Health Absent from State of the Union Speech

Today’s Managing Health Care Costs Indicator is 5

I listened to the State of the Union address last night (transcript) and I was worried my attention had wandered when Obama discussed health care reform – the signature achievement of a very productive first Congress of this presidency.

Turns out I didn’t miss it at all – there was virtually no mention of health care reform in the speech.  Here are the five times he used the word “health.”

Today, the discoveries taking place in our federally financed labs and universities could lead to new treatments that kill cancer cells but leave healthy ones untouched. 
 Because America will develop this resource [gas]without putting the health and safety of our citizens at risk.
 I will not go back to the days when health insurance companies had unchecked power to cancel your policy, deny your coverage, or charge women differently than men.
 Now, I recognize that people watching tonight have differing views about taxes and debt, energy and health care.
 That’s why our health care law relies on a reformed private market, not a government program.

In fairness, there were two mentions of “medical” in the speech, too.  One was about “faulty medical devices,” and the other regarding “medical research.”  It’s hard not to be against one of these and for the other!
There were a lot of opportunities to celebrate in health care over this past year.   Health care premium increases were lower this year, and those of us with young adult children can leave them on our health plan as they weather this terrible job market.  The National Institute of Medicine has confirmed that birth control is an essential benefit.  Massachusetts  continues to retain a high rate of insurance and premiums and costs have leveled out here, too.  Health plans in Texas with low medical loss ratios will have to offer big refunds.  Providers are coalescing to participate in accountable care organizations, and electronic records are proliferating. Public reporting continues to improve, and we’ve discovered that proper treatment of HIV positive patients doesn’t just prolong their high quality lives, but prevents transmission, too.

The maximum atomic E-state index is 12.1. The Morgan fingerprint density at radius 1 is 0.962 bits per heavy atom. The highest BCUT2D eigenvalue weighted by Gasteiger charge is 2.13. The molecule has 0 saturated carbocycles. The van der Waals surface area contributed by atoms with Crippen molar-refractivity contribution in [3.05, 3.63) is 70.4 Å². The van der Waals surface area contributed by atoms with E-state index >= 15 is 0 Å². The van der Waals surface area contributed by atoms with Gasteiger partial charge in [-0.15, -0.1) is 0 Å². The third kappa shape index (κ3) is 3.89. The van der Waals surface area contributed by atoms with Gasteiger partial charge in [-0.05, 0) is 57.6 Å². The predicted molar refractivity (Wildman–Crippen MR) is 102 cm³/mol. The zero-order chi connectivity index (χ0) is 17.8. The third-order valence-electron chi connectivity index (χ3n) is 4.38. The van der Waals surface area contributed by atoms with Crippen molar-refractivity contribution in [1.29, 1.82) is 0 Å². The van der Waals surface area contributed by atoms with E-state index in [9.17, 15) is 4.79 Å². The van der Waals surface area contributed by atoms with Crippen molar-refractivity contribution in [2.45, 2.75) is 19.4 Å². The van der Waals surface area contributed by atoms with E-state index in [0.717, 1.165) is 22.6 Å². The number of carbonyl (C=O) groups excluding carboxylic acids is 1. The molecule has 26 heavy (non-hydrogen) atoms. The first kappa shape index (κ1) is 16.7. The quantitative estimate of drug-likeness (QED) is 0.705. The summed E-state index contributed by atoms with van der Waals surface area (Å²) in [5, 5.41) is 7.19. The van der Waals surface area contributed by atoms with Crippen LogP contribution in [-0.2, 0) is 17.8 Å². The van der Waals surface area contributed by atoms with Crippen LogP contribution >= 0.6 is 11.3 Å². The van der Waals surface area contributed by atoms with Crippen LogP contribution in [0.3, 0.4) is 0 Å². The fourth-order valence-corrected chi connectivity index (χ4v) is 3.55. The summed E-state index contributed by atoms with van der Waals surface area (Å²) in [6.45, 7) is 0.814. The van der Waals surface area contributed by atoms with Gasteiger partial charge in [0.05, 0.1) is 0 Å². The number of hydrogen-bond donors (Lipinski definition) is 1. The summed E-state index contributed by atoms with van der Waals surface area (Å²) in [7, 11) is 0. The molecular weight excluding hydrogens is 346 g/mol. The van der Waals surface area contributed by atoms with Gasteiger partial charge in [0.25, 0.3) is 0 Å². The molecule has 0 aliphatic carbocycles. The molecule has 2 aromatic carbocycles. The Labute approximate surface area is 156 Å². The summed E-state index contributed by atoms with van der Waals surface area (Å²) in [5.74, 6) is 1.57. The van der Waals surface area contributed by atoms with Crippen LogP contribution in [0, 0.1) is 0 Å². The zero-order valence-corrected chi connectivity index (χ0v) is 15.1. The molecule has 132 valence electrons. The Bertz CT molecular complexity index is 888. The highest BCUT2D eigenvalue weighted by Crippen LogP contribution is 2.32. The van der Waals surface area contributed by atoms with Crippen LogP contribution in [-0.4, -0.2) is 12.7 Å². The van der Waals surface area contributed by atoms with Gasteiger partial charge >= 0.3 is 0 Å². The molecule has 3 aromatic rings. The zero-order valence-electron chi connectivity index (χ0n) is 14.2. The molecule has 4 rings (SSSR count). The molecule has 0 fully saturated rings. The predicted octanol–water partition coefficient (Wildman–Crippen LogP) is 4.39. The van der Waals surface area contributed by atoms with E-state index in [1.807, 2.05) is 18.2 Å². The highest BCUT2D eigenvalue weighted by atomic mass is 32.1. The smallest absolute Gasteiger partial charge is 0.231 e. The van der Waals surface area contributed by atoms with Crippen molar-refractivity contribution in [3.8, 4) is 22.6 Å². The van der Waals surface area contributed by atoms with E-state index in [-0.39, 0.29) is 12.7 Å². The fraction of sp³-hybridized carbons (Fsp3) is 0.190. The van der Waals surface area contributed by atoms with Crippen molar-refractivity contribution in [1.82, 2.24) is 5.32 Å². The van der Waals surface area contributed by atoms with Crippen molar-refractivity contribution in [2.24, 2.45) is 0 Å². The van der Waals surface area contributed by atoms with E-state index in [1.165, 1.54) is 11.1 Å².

There’s a lot to worry about too.   Many states are getting nowhere in developing their exchanges, and the Supremes are getting ready to hear oral arguments about the constitutionality of the individual mandate and of federal requirements to maintain future Medicaid funding. EMRs don’t talk to each other, and health care has not become especially patient-centric. The Accountable Care Organizations haven't yet saved money, and there's always a danger they will lead to higher costs through market consolidation.  Health care still costs too much, and advances often lead to very slightly higher quality for a few in exchange for massive increases in cost for all.
Perhaps when all of these issues are resolved health care will feature more prominently in a future state of the union address.
(My post on the CBO “pay for value” demonstration projects isn’t yet complete – hopefully tomorrow)